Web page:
Arthur On His Own

Arthur, my pet avocado tree has been having a hard time. I planted him the other day, but he almost immediately began wilting and turning brownish.  So I pulled him out (carefully) and put him back in the Mason jar. Of course I had to use new tooth picks, so he wouldn’t fall in. The roots actually would have held him up, they were so long, but I didn’t want to put any pressure on them.

Arthur’s decline did not seem to progress after getting back on the jar. However, I felt as if I could do more for him. The Healing Garden gardener suggested that I get some potting soil, a clay pot and give Arthur another chance at dirt. So that’s what I did.

I watered Arthur thoroughly and left the pot to drain, as per directions on the side of the potting soil bag. The weather was turning colder, so I took Arthur in for the night after he was all drained.

A day later, Arthur doesn’t look much different. Time will tell if Arthur takes to the soil.

Today’s experiment

I sketched Arthur in his new home. We were on the porch. It was a beautiful sunny day.

Watercolor Sketch - Arthur, my pet avocado, planted in a clay pot, seen from the top

Arthur in Dirt
12″x9″ 140# Hot Pressed Watercolor Block

In preparation for the watercolor, I took look my pencil line for a walk. I have been exploring the pedagogic work of Paul Klee, who taught at the Bauhaus in the early part of the 20th century. While he is very clear that an artist’s creative impulse is the driving force behind a pencil he or she moves, he is not clear about the linkage between that impulse and motion.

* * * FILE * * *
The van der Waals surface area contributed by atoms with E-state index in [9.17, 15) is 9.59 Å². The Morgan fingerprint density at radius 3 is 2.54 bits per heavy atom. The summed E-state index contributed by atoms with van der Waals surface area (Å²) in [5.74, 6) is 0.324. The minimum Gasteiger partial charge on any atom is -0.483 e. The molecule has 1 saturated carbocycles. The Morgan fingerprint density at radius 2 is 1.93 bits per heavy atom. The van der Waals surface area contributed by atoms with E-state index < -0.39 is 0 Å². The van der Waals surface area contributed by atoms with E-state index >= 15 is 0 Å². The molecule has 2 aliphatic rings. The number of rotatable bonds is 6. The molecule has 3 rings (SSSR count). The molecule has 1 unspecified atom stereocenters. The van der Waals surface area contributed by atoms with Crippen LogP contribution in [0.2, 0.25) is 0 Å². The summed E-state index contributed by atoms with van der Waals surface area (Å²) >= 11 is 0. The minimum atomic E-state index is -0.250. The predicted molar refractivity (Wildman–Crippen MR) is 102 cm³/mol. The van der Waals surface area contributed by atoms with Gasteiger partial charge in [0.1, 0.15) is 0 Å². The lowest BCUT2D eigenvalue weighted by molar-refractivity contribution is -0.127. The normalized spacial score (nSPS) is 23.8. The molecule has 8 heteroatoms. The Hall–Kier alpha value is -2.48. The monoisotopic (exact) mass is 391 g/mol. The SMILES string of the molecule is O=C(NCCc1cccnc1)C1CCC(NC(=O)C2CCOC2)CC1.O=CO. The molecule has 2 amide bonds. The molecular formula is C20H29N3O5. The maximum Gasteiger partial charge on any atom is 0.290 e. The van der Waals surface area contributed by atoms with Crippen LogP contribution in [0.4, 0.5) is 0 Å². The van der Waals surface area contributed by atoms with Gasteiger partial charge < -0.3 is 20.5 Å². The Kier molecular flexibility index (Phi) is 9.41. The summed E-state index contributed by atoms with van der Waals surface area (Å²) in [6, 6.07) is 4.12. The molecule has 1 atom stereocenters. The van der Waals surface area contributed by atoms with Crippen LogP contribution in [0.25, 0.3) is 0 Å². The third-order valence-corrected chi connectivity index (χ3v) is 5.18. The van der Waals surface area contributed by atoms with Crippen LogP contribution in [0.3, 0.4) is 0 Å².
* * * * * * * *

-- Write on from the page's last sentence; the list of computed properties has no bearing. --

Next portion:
I began the watercolor part of the study with a yellow wash of the leaves. From that point, I could wash with a blue color to get a green leaf, or red to get the orange-brown color of shriveled leaves. I left some intermediate shades from yellow to green and yellow to brown.  The study might benefit from another wash or two of yellows, blues and reds.

I used Warm Sepia (Sennelier) for the shadows and a combination of this pigment and Van Dyke Brown (Daler-Rowney) for the dirt. These pigments seem very similar.

I will keep everyone updated on Arthur’s progress. Hopefully I’ll be using more greens than browns.

4 thoughts on “Arthur On His Own

  1. Thank you for sharing your pencil’s walk today. Now, I think you realize how much of a collaboration everything is. That is a vegetable joke, Jack. I am admiring the pencil work. And the courage. We think we are sighted until it is our turn to walk the pencil.

    You could wash Arthur with a few more glazes. I think, personally, that your have roughed him up enough already. You are good with glazes and I have learned a lot from seeing your work. I am learning that even similar tints are compounded differently. These compounds produce different qualities where two wet washes of differently compounded pigments meet. This is my preference. To be savvy enough to work with the forces of nature in my favor.

    Rendering the invisible visible is no more magical than magical thinking. In the process I prefer having nature on my side. I am looking forward to more glazing when I get to BIG leaves. Also, someday, I would like to consider the OUTLINE of leaves. With shades. Of course (No, not leaves with sunglasses).